It’s brilliant when you look at how last week’s “South Park” Yelp episode has played out on social media. In its wake, a satirical news article about the satirical television show has ended up touching on some real issues that plague the review site.
Were it not for the dust-up created by the piece on NBC.com.co (a parody site that is NOT the real NBC), a lot of people like me would not have sought out and watched the “You’re Not Yelping” episode. Having now watched it, I agree it would have been foolish for Yelp to do anything other than what it did — absolutely nothing.
The episode was not about Yelp. It was about self-important, overindulgent Yelpers who think their reviewer status entitles them to preferential treatment at restaurants. There is a difference. Those lampooned may not represent the majority of Yelpers, but their actions reflect negatively on all.
What the episode does represent is the way that Yelpers are viewed by many as a joke and an annoyance to business owners.
As a longtime veteran of the food industry, I advise colleagues to not cater to the whims of demanding Yelpers. It rarely improves the quality of their review and it just adds to the user’s feeling of entitlement.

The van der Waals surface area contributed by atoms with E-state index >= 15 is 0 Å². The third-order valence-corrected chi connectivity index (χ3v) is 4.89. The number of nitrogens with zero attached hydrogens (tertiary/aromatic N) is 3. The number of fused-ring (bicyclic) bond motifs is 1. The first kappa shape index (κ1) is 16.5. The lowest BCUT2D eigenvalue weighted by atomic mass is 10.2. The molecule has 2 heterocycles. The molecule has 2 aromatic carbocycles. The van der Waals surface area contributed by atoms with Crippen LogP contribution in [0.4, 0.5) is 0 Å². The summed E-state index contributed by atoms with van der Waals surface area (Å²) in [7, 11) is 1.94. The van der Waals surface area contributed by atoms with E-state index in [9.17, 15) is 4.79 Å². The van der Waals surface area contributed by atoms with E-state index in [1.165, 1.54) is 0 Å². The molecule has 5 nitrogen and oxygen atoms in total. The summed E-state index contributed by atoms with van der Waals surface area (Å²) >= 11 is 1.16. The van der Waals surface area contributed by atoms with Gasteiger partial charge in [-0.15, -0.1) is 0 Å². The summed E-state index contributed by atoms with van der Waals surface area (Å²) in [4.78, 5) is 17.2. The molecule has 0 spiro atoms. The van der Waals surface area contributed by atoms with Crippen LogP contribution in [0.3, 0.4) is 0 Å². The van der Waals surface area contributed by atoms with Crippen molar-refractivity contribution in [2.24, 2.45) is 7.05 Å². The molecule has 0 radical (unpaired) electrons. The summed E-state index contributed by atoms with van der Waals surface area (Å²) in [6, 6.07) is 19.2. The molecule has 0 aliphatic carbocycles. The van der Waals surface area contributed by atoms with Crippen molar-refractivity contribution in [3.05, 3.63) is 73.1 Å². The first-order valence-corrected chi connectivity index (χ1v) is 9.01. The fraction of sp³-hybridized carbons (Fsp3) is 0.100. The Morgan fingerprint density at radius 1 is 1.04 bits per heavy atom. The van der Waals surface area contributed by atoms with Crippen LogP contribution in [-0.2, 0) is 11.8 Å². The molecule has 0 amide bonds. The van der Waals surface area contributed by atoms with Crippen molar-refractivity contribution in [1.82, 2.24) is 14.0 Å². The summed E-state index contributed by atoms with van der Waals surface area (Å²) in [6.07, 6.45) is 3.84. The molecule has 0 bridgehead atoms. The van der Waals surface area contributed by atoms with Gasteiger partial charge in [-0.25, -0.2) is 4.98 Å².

The primary thing that “You’re Not Yelping” exposes is that Yelp could do a better job of taking responsibility for the quality of reviews and the behavior of its users. I have experienced firsthand how people announce themselves as Yelp Elite and even throw hissy fits to try to get preferential treatment. Not doing anything to curb such behavior reflects badly on Yelp, and diminishes the credibility of responsible Yelpers.
One of the greatest innovations launched by Airbnb was letting venue owners review guests. The rating system goes both ways, so if a guest’s score is low, the chances of other owners renting to them are greatly reduced. This makes many site users think twice. They want to continue using Airbnb, so they are more responsible with their reviews and ratings.
There really is nothing wrong with Yelp. They provide a good service. As always, a few bad apples will always ruin things for everyone, and until Yelp does something to reduce those bad apples, the more believable the exaggerated portrayal on South Park becomes.